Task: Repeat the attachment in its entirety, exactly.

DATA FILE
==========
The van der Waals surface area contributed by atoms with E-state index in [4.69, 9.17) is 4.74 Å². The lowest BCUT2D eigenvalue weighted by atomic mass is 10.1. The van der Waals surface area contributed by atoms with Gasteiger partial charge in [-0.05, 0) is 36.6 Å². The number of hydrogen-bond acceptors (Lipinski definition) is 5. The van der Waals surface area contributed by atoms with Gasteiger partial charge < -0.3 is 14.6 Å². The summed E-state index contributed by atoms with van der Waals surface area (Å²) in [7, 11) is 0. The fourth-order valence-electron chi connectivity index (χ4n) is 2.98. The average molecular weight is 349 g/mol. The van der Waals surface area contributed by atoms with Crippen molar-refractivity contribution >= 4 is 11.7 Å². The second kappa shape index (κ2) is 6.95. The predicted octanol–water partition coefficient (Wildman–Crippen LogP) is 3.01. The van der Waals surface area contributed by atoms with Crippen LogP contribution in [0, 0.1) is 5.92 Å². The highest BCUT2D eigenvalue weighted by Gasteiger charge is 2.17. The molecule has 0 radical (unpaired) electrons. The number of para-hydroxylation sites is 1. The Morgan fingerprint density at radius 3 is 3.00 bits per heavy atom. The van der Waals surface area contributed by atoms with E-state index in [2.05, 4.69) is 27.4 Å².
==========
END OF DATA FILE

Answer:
The van der Waals surface area contributed by atoms with E-state index in [4.69, 9.17) is 4.74 Å². The lowest BCUT2D eigenvalue weighted by atomic mass is 10.1. The van der Waals surface area contributed by atoms with Gasteiger partial charge in [-0.05, 0) is 36.6 Å². The number of hydrogen-bond acceptors (Lipinski definition) is 5. The van der Waals surface area contributed by atoms with Gasteiger partial charge < -0.3 is 14.6 Å². The summed E-state index contributed by atoms with van der Waals surface area (Å²) in [7, 11) is 0. The fourth-order valence-electron chi connectivity index (χ4n) is 2.98. The average molecular weight is 349 g/mol. The van der Waals surface area contributed by atoms with Crippen molar-refractivity contribution >= 4 is 11.7 Å². The second kappa shape index (κ2) is 6.95. The predicted octanol–water partition coefficient (Wildman–Crippen LogP) is 3.01. The van der Waals surface area contributed by atoms with Crippen LogP contribution in [0, 0.1) is 5.92 Å². The highest BCUT2D eigenvalue weighted by Gasteiger charge is 2.17. The molecule has 0 radical (unpaired) electrons. The number of para-hydroxylation sites is 1. The Morgan fingerprint density at radius 3 is 3.00 bits per heavy atom. The van der Waals surface area contributed by atoms with E-state index in [2.05, 4.69) is 27.4 Å².